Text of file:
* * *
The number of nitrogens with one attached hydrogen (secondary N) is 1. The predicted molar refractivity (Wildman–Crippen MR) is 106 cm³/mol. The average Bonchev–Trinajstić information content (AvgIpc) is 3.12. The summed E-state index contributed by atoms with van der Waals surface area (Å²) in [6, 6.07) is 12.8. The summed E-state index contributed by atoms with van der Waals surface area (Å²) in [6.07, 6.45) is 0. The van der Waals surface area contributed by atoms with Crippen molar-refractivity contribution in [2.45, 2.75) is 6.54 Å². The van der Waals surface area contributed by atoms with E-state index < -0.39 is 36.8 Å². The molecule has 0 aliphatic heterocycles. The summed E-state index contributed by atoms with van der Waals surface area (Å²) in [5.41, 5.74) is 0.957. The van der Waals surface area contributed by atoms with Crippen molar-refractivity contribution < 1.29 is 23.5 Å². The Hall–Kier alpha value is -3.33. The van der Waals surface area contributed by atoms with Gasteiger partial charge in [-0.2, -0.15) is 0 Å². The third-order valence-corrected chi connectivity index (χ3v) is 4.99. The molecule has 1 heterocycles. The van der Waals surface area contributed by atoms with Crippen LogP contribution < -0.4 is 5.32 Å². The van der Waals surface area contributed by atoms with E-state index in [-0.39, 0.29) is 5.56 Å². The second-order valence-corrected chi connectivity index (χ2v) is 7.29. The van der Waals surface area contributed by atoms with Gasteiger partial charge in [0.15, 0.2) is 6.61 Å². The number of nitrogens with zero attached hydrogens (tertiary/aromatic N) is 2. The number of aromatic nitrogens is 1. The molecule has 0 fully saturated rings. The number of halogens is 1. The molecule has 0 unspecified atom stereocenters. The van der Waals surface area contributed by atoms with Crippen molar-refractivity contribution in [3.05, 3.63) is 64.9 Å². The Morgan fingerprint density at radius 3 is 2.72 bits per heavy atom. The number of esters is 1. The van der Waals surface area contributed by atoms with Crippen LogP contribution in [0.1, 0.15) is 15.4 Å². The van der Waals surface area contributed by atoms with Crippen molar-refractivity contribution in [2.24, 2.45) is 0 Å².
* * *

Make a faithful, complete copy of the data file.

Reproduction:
The number of nitrogens with one attached hydrogen (secondary N) is 1. The predicted molar refractivity (Wildman–Crippen MR) is 106 cm³/mol. The average Bonchev–Trinajstić information content (AvgIpc) is 3.12. The summed E-state index contributed by atoms with van der Waals surface area (Å²) in [6, 6.07) is 12.8. The summed E-state index contributed by atoms with van der Waals surface area (Å²) in [6.07, 6.45) is 0. The van der Waals surface area contributed by atoms with Crippen molar-refractivity contribution in [2.45, 2.75) is 6.54 Å². The van der Waals surface area contributed by atoms with E-state index < -0.39 is 36.8 Å². The molecule has 0 aliphatic heterocycles. The summed E-state index contributed by atoms with van der Waals surface area (Å²) in [5.41, 5.74) is 0.957. The van der Waals surface area contributed by atoms with Crippen molar-refractivity contribution < 1.29 is 23.5 Å². The Hall–Kier alpha value is -3.33. The van der Waals surface area contributed by atoms with Gasteiger partial charge in [-0.2, -0.15) is 0 Å². The third-order valence-corrected chi connectivity index (χ3v) is 4.99. The molecule has 1 heterocycles. The van der Waals surface area contributed by atoms with Crippen LogP contribution < -0.4 is 5.32 Å². The van der Waals surface area contributed by atoms with E-state index in [-0.39, 0.29) is 5.56 Å². The second-order valence-corrected chi connectivity index (χ2v) is 7.29. The van der Waals surface area contributed by atoms with Gasteiger partial charge in [0.15, 0.2) is 6.61 Å². The number of nitrogens with zero attached hydrogens (tertiary/aromatic N) is 2. The number of aromatic nitrogens is 1. The molecule has 0 fully saturated rings. The number of halogens is 1. The molecule has 0 unspecified atom stereocenters. The van der Waals surface area contributed by atoms with Crippen molar-refractivity contribution in [3.05, 3.63) is 64.9 Å². The Morgan fingerprint density at radius 3 is 2.72 bits per heavy atom. The number of esters is 1. The van der Waals surface area contributed by atoms with Crippen LogP contribution in [0.1, 0.15) is 15.4 Å². The van der Waals surface area contributed by atoms with Crippen molar-refractivity contribution in [2.24, 2.45) is 0 Å².